The Centre- Loire region is the exact geographical centre of France. The area is home of Sancerre, the world’s most prestigious Sauvignon Blanc wine that sets international standards for the grape and wine production. In the region of Pays Nantais, on the Atlantic coast of Brittany, the main wine produced is Muscadet, (made from the Melon de Bourgogne grape). The area is one of the largest white wine appellations in France but not the most well known.
Aside from wine, the area is most famous for its limestone castles, such as Chambord, Amboise, Ussé, Villandry, Chenonceau and Saumur. When the kings of France began to build their impressive castles here, they were followed by aristocrats, drawing the best landscapers and builders in the France to build their huge palaces.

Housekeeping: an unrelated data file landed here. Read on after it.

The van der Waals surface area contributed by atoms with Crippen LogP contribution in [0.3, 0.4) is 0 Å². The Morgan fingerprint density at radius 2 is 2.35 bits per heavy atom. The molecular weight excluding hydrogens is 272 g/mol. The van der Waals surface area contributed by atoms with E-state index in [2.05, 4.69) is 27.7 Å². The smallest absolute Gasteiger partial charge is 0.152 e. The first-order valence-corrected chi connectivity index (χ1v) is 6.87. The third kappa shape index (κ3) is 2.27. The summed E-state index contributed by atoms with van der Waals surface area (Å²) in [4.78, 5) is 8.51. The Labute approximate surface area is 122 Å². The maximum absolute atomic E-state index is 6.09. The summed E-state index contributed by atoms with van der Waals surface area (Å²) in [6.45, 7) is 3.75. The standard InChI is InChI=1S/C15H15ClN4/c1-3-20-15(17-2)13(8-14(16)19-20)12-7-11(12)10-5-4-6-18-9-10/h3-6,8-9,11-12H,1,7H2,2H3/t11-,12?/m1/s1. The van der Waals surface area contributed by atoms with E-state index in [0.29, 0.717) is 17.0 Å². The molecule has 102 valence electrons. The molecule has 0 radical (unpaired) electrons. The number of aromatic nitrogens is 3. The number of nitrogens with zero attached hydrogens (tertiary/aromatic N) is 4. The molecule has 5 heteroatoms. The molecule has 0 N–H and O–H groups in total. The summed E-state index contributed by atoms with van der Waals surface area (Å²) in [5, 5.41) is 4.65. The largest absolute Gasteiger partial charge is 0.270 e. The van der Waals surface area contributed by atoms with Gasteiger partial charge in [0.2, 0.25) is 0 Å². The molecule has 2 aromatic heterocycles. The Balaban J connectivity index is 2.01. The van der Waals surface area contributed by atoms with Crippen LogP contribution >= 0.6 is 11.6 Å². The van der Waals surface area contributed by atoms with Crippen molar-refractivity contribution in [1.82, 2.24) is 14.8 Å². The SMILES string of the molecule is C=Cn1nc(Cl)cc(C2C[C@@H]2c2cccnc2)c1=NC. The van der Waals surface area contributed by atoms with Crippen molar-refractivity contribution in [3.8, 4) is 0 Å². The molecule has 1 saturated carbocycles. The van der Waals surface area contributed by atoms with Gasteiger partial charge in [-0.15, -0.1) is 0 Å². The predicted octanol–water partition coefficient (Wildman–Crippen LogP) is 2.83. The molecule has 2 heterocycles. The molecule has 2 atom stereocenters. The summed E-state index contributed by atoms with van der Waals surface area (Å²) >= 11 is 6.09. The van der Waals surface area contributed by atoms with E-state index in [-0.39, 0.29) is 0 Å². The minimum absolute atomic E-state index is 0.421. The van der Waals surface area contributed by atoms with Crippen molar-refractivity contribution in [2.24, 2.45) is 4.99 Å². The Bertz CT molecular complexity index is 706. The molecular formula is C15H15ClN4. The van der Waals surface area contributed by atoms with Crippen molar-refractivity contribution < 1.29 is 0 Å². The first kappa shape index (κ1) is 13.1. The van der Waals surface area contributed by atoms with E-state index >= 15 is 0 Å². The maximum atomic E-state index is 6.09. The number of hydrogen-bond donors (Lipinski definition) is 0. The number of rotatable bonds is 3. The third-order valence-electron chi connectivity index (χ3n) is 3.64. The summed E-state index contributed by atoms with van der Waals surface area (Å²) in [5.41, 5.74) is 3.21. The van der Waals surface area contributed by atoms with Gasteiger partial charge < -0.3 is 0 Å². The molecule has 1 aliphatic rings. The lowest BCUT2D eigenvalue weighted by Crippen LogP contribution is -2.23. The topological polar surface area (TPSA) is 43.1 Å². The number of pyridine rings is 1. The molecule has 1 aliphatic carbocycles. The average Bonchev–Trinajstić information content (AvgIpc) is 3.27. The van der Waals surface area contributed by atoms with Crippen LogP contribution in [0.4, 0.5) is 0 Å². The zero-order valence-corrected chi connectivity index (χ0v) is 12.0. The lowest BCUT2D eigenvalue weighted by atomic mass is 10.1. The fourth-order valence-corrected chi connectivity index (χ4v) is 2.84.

The Loire’s most noble resident: Leonardo da Vinci
Apart from kings, the area’s most famous resident in times passed was Leonardo da Vinci, who spent the last year of his life in the Loire Valley. He lured there by the French King Francis 1, to spread the enlightenment of the Italian Renaissance. The king invited him in 1515 to Château d’Amboise, his royal residence in the Loire Valley. Leonardo died at the nearby Château d’Amboise in 1519 just over 500 years ago. His homes are open to visitors today.
Other famous names include Joan of Arc led French troops to victory in the Hundred Years’ War in the Loire. The Loire Valley is considered home to the best French language, with its residents apparently speaking the purest French.